The Challenges of a Premature Baby

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The news that your baby will be born prematurely may be incredibly difficult to cope with. The complications involved may overshadow the miracle of birth as your anxiety and stress reach terrifying heights concerning your child’s health. Although this situation can be worrisome, there are ways of to handle the premature of your baby that can give you and your family a brighter outlook for the future.

It is a common rule of thumb that the earlier a child is the born, the higher chance there is for complications. It is critical to your child’s survival and ongoing health to receive the proper care needed specifically for a premature baby. This would entail assistance with breathing and maintaining body heat. It is important to understand that feeding your preemie will be an obstacle to overcome. Jaundice, a yellowing of the eyes and skin is a common ailment of premature children. Anemia, a lack of red blood cells to carry oxygen to tissue, is also prevalent in children born prematurely. More critical maladies can include infection, internal bleeding and apnea. By educating yourself about these conditions, a parent can be more prepared to handle the problems a premature baby faces.

It is most likely that your child will be held in NICU, otherwise known as neonatal intensive care unit. This is a place particularly set aside to meet the unique needs of your premature child. Medical professionals are there to care for your babies every need and to help assist you with this difficult time. While your child is in NICU, it is your responsibility to maintain an active role as parent and to discuss your child’s needs with the medical staff.

Often, people fear what they don’t know. It is helpful to you and your child to learn as much as possible about your baby’s current condition. This not only helps reassure yourself, but also helps doctor in assisting you with your needs. By educating yourself, you no longer have to fear the unfamiliar equipment that occupies the NICU. Don’t be afraid of searching out answers, or asking questions. This is a situation in which the more you know, the better.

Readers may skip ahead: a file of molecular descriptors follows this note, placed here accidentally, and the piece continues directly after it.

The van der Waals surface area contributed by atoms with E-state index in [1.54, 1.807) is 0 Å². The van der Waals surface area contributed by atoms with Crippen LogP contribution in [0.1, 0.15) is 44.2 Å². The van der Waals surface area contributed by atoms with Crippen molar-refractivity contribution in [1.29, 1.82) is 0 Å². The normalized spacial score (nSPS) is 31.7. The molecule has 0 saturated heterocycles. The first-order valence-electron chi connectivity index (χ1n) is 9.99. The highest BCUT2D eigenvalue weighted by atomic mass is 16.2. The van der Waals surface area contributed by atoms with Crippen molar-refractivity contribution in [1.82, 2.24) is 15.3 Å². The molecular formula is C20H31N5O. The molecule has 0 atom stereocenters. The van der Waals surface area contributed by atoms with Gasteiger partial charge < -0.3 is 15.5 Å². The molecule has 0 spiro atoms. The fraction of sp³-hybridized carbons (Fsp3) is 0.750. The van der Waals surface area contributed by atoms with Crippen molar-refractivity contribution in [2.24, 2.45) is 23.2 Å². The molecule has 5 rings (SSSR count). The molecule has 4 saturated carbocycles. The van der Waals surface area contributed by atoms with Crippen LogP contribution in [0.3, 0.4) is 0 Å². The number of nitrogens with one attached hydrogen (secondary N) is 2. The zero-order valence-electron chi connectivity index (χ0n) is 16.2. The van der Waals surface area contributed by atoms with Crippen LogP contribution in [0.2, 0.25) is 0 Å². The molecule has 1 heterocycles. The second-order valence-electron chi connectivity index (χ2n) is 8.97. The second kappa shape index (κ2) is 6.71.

Although your child may be unable to feed from a bottle, or breast, it is a good idea to establish a routine of pumping milk for later on. Breast milk contains essential proteins that can help your premature baby fight infection and promote steady growth. Once your milk supply is established, it is important to pump at least eight times a day to maintain your flow of milk. Breast milk can always be stored, or frozen for later use at your convenience.

Learning to take care of a premature baby can seem like a daunting task. By initiating feeding and diaper changing in the early stages, it promotes healthy interactions between parent and child. Learn how to speak to your baby with sweet words. This can often be the key to getting your baby to sleep. The bonds established in the child’s youth will carry over into adulthood and it is critical to the baby’s development to have the love and care he needs.

When your baby is finally ready to come home, you may be experiencing a mixture of emotions: relief, worried, excited. Remember as you are taking care of your child to take care of yourself. Recognize your emotions and expect to feel a wide range of them. Don’t be shy about seeking out help when you need it, or taking a break for yourself. It is important to see this time as a positive step in the right direction. Your child can now leave the hospital and will be on its way to progressing as a healthy child at home where he belongs.

Sarah Danielson is a writer for Nursing School Scholarships where you can find jobs, scholarships, and nursing career descriptions.

Photo Credit: César Rincón, Flickr